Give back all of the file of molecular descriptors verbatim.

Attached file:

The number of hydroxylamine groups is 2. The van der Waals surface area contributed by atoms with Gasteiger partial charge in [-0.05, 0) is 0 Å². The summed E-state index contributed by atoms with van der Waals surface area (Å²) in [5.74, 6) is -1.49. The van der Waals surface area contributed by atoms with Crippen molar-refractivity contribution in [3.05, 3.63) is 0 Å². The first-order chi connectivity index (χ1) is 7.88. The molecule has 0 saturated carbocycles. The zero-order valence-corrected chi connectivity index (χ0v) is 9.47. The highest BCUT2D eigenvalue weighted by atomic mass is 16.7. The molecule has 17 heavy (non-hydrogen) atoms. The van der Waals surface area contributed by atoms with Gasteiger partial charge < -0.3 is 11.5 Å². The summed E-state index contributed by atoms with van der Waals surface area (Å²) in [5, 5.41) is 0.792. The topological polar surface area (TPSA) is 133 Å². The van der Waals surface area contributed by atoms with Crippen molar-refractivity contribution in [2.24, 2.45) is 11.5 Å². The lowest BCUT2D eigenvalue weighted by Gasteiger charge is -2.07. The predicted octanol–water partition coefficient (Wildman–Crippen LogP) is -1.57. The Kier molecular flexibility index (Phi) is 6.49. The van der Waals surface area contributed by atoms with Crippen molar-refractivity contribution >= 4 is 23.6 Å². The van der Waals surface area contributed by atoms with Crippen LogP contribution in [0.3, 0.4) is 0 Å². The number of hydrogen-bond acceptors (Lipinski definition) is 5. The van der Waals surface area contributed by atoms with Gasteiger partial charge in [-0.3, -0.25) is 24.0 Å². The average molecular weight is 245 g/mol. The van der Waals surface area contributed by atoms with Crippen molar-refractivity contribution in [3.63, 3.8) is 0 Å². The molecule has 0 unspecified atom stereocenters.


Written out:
The number of hydroxylamine groups is 2. The van der Waals surface area contributed by atoms with Gasteiger partial charge in [-0.05, 0) is 0 Å². The summed E-state index contributed by atoms with van der Waals surface area (Å²) in [5.74, 6) is -1.49. The van der Waals surface area contributed by atoms with Crippen molar-refractivity contribution in [3.05, 3.63) is 0 Å². The first-order chi connectivity index (χ1) is 7.88. The molecule has 0 saturated carbocycles. The zero-order valence-corrected chi connectivity index (χ0v) is 9.47. The highest BCUT2D eigenvalue weighted by atomic mass is 16.7. The molecule has 17 heavy (non-hydrogen) atoms. The van der Waals surface area contributed by atoms with Gasteiger partial charge < -0.3 is 11.5 Å². The summed E-state index contributed by atoms with van der Waals surface area (Å²) in [5, 5.41) is 0.792. The topological polar surface area (TPSA) is 133 Å². The van der Waals surface area contributed by atoms with Crippen molar-refractivity contribution in [2.24, 2.45) is 11.5 Å². The lowest BCUT2D eigenvalue weighted by Gasteiger charge is -2.07. The predicted octanol–water partition coefficient (Wildman–Crippen LogP) is -1.57. The Kier molecular flexibility index (Phi) is 6.49. The van der Waals surface area contributed by atoms with Crippen molar-refractivity contribution >= 4 is 23.6 Å². The van der Waals surface area contributed by atoms with Crippen LogP contribution in [0.3, 0.4) is 0 Å². The number of hydrogen-bond acceptors (Lipinski definition) is 5. The van der Waals surface area contributed by atoms with Gasteiger partial charge in [-0.3, -0.25) is 24.0 Å². The average molecular weight is 245 g/mol. The van der Waals surface area contributed by atoms with Crippen molar-refractivity contribution in [3.63, 3.8) is 0 Å². The molecule has 0 unspecified atom stereocenters.